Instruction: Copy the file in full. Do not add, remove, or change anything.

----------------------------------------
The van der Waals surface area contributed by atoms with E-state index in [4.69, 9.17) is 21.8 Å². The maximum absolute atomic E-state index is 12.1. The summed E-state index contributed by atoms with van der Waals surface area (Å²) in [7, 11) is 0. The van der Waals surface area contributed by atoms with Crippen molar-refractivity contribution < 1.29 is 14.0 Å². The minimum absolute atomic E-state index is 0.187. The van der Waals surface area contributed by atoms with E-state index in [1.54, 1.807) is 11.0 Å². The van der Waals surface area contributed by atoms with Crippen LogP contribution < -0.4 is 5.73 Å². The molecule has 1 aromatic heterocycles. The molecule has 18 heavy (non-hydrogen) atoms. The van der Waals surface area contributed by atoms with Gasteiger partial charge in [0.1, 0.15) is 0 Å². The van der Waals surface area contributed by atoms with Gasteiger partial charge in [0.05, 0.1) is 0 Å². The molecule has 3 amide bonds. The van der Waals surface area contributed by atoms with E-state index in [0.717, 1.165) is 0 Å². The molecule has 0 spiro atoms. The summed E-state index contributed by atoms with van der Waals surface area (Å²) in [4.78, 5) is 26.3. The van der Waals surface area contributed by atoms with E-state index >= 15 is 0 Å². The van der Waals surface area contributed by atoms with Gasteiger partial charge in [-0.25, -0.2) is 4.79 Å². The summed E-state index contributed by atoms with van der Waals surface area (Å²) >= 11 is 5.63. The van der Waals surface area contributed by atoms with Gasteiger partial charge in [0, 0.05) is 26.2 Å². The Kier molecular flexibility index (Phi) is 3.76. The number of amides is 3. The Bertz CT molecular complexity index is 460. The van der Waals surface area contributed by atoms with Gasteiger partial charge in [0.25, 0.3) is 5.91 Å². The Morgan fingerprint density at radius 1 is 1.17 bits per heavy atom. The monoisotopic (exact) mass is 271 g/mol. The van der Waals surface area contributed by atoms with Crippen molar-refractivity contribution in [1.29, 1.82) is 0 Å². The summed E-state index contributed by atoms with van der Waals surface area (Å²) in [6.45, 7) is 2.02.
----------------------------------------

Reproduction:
The van der Waals surface area contributed by atoms with E-state index in [4.69, 9.17) is 21.8 Å². The maximum absolute atomic E-state index is 12.1. The summed E-state index contributed by atoms with van der Waals surface area (Å²) in [7, 11) is 0. The van der Waals surface area contributed by atoms with Crippen molar-refractivity contribution < 1.29 is 14.0 Å². The minimum absolute atomic E-state index is 0.187. The van der Waals surface area contributed by atoms with E-state index in [1.54, 1.807) is 11.0 Å². The van der Waals surface area contributed by atoms with Crippen LogP contribution < -0.4 is 5.73 Å². The molecule has 1 aromatic heterocycles. The molecule has 18 heavy (non-hydrogen) atoms. The van der Waals surface area contributed by atoms with Gasteiger partial charge in [0.1, 0.15) is 0 Å². The van der Waals surface area contributed by atoms with Gasteiger partial charge in [0.05, 0.1) is 0 Å². The molecule has 3 amide bonds. The van der Waals surface area contributed by atoms with E-state index in [0.717, 1.165) is 0 Å². The molecule has 0 spiro atoms. The summed E-state index contributed by atoms with van der Waals surface area (Å²) in [4.78, 5) is 26.3. The van der Waals surface area contributed by atoms with E-state index >= 15 is 0 Å². The van der Waals surface area contributed by atoms with Gasteiger partial charge in [-0.25, -0.2) is 4.79 Å². The summed E-state index contributed by atoms with van der Waals surface area (Å²) >= 11 is 5.63. The van der Waals surface area contributed by atoms with Gasteiger partial charge in [0, 0.05) is 26.2 Å². The Kier molecular flexibility index (Phi) is 3.76. The number of amides is 3. The Bertz CT molecular complexity index is 460. The van der Waals surface area contributed by atoms with Gasteiger partial charge in [0.25, 0.3) is 5.91 Å². The Morgan fingerprint density at radius 1 is 1.17 bits per heavy atom. The monoisotopic (exact) mass is 271 g/mol. The van der Waals surface area contributed by atoms with Crippen molar-refractivity contribution in [1.29, 1.82) is 0 Å². The summed E-state index contributed by atoms with van der Waals surface area (Å²) in [6.45, 7) is 2.02.